the way.
 
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"Mark²" <mjmorgan(lowest even number here)@cox..net> wrote in message
news:8eotd.400828$a85.315959@fed1read04...
>
> "Tom Hudson" <gbz@fvathyne.bet.hx> wrote in message
> news:41b5df06$0$222$bed64819@news.gradwell.net...
> > Marcel wrote:
> > > Hi Tom!
> > >
> > > In my view, part of photography is science, part is art.
> > > Science - knowing the basic elements of photo composition, lighting,
> lenses,
> > > etc.
> > > Art - such as capturing the moment, exceptionally transgressing the
> habitual
> > > photo composition...
> > >
> > > I guess it's a bit short and simple ;-)
> > >
> > Sometimes that's best, I'm finding I ramble on too much in the name of
> > clarity (and still don't achieve it <:)
> >
> > What I'm getting at is that the basic elements of composition are built
> > in to everyone, and the ability to instinctively recognise them when you
> > see them.
>
> While it may be true that we tend to be drawn to particular patterns of
> composition as a *viewer* of a well-composed shot, this does NOT
necessarily
> translate to people instinctively creating photographs with good
> composition. Quite the reverse. I think it is most instinctive for
people
> to do with their camera viewfinder--exactly what they/we do with our
> eyes...that being centering our eyes (and unfortunately, our viewfinders)
on
> the most interesting spot.
>
> Where do we naturally look when we look at people??
> -The eyes.
> So where does the typical snap-shooter place the eyes of a person in their
> snaps??
> -Smack dab in the middle of the viewfinder! (ugh).
>
> This is easy to illustrate from most people's experience:
>
> How many times have you asked a stranger or family member to snap your
> pictures for you? What do they do??? -They cut off your feet, and
include
> a big grey sky...all because they instinctively stuck your eyes right in
the
> middle of the frame, without any thought whatsoever to the placement of
> other scene elements.
>
> THIS is instinctive.
> For the most part, I think we have to overcome this instinct in order to
> consistently create compelling shots.
>
> This is why if I ever hand someone my camera to snap my picture with
> someone, I always say something like, "Try to get our feet a bit above the
> bottom of the picture." -I think many people silently wonder to
themselves:
> "Why does he want a picture of his feet???"
> :)

I agree. You have to learn to look all around your viewfinder to verify that
everything you want is in and whatever you don't is not.
Also, while shooting people from short distance, you have to bend your knees
if you want the whole person without the dropping perspective. This is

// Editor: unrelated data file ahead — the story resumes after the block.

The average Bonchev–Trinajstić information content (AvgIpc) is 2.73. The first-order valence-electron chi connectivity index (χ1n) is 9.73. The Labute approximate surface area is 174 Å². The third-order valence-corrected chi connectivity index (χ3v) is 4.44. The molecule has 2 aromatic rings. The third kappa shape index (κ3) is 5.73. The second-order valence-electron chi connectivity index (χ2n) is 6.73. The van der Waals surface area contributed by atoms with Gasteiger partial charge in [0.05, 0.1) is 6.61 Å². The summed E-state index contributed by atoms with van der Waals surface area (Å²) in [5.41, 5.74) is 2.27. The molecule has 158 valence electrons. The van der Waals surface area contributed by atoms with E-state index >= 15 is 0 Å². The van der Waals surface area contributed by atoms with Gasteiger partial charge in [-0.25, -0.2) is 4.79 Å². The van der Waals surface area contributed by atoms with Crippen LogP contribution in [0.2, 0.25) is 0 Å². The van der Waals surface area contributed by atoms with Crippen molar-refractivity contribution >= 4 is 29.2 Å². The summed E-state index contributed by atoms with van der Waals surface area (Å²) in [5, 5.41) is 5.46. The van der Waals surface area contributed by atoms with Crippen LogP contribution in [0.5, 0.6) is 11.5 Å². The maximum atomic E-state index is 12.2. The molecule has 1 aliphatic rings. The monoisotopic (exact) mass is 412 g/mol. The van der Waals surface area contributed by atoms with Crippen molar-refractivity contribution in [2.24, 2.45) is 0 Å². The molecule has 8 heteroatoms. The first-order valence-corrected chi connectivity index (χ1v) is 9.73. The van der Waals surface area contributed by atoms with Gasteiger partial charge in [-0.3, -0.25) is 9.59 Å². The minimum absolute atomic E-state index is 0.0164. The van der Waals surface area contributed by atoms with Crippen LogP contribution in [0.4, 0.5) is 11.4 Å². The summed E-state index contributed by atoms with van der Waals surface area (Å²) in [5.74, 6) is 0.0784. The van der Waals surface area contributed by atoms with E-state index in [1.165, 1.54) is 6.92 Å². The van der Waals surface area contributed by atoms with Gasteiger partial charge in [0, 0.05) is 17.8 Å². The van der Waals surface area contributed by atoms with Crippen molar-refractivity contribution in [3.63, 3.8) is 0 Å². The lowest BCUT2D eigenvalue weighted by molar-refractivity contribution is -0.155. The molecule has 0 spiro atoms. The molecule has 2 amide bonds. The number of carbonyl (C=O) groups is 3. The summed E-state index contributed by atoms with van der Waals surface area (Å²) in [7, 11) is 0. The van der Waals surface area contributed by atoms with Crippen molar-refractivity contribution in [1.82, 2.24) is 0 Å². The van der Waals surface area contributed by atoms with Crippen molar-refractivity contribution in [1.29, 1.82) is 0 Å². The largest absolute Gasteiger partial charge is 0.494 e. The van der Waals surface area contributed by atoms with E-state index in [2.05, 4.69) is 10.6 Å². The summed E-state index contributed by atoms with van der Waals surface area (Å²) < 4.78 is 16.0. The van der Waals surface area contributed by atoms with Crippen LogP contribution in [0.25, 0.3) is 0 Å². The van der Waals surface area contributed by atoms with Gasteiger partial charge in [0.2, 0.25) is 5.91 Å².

unnatural as well.
 

Tony

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If the ability to come up with a good composition is built in, an awful
lot of people are doing their best to avoid it. Anyone can take a good
photograph. Very few can take a lot of good photographs. An art class or two
would help a lot of photographers but most of them are so hung up on
technical bull (the stuff the camera can do for you anyway) they never think
about composition.
--
http://www.chapelhillnoir.com
home of The Camera-ist's Manifesto
The Improved Links Pages are at
http://www.chapelhillnoir.com/links/mlinks00.html
A sample chapter from "Haight-Ashbury" is at
http://www.chapelhillnoir.com/writ/hait/hatitl.html

"Tom Hudson" <gbz@fvathyne.bet.hx> wrote in message
news:41b5df06$0$222$bed64819@news.gradwell.net...
> Marcel wrote:
> > Hi Tom!
> >
> > In my view, part of photography is science, part is art.
> > Science - knowing the basic elements of photo composition, lighting,
lenses,
> > etc.
> > Art - such as capturing the moment, exceptionally transgressing the
habitual
> > photo composition...
> >
> > I guess it's a bit short and simple ;-)
> >
> Sometimes that's best, I'm finding I ramble on too much in the name of
> clarity (and still don't achieve it <:)
>
> What I'm getting at is that the basic elements of composition are built
> in to everyone, and the ability to instinctively recognise them when you
> see them.
>
> Tom
 

Marcel

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> One can learn all the technical aspects of photography but there are other
> aspects that cannot be learned.
> Photogrpahy is an art and one has to have a talent for it. Being able to
see
> things the way others don't.
>

I guess that's what makes up an artist ;-)
Marcel


"Paul Bielec" <someone@microsoft.com> wrote in message
news:cp4noo$cq7$1@dns3.cae.ca...